One way or another the duality occurs in math.

For example, let me define the dual of a pair (a, b) as (b, a) with the notation

(a, b)* := (b, a) Of course,

(a, b)** = (b, a)* = (a, b). But this duality is more touchy : for example, we can prove diff( (f, g)*) = (diff(f, g)) * and so on.

Another example of duality : Let A = { 1,2,3, 4 } be a set of individuals x and f, g, h one-to-one maps on A onto K = {a, b, c, d,}

- | f, g, h

1 | a b c

2 | b c a

3 | c d b

4 | d a d

We have f(1)= a, f(2)= b,..., h(4) = d.

There is a risk that someone that does not know the 'right' notations to see the table as functions defined on { f, g, h } :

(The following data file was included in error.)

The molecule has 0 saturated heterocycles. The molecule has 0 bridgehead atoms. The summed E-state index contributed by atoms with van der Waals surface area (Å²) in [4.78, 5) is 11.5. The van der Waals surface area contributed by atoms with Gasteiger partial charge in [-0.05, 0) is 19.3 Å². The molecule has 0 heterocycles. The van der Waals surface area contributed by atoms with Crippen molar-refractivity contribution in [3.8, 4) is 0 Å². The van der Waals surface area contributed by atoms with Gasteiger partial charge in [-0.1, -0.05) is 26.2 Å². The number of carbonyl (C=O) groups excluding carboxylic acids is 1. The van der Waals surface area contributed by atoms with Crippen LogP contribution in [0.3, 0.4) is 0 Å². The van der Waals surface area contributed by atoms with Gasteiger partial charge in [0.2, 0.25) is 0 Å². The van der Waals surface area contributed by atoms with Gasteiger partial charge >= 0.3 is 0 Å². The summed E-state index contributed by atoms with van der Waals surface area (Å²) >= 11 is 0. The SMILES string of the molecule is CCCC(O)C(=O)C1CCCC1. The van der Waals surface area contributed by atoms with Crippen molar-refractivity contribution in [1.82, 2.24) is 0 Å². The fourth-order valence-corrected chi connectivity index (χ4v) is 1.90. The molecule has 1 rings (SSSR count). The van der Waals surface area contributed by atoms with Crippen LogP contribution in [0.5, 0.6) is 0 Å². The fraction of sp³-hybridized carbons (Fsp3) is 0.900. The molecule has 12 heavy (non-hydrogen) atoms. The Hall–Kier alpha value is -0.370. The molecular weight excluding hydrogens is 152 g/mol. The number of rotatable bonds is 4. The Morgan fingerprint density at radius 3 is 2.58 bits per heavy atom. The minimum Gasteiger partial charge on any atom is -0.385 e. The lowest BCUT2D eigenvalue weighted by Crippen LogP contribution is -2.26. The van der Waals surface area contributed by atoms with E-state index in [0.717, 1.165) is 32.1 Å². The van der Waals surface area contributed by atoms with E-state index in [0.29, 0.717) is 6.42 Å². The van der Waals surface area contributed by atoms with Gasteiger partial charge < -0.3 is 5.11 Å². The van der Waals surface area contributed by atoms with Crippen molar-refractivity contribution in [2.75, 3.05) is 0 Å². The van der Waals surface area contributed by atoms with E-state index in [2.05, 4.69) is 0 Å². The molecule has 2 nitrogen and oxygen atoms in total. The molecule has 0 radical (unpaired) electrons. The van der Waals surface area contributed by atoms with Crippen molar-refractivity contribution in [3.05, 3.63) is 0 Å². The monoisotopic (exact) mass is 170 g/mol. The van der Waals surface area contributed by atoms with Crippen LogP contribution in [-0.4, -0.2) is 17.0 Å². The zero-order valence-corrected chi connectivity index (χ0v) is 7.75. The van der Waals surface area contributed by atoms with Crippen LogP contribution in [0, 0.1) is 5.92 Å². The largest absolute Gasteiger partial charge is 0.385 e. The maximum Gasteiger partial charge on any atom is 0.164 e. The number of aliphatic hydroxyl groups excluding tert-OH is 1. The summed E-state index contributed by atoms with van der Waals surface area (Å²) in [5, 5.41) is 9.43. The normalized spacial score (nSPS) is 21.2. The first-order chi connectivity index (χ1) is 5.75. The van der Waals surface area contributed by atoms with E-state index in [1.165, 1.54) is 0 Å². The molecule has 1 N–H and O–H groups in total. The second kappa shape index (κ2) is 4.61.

1(f) = a, 1(g) = b,... 4(h) = d; so, x(f) = f(x).

Thus, to maintain the coherence of 'right' notations, we write x*(F) instead of x(F) to say the same thing. Of course, x**(F) = (x*(F))* = (F(x))*= F*(x) = x(F) for every F and every x.

Now comes my question : Has anyone an example where the duality brings more than a rewriting of something, when it is necessary to a result that can't be proved else ?

The first example could be the contrapositive :

**contrapositive (contrapositive (implication)) = implication**

To prove that sqrt(2) is not rational, one needs to prove the contrapositive.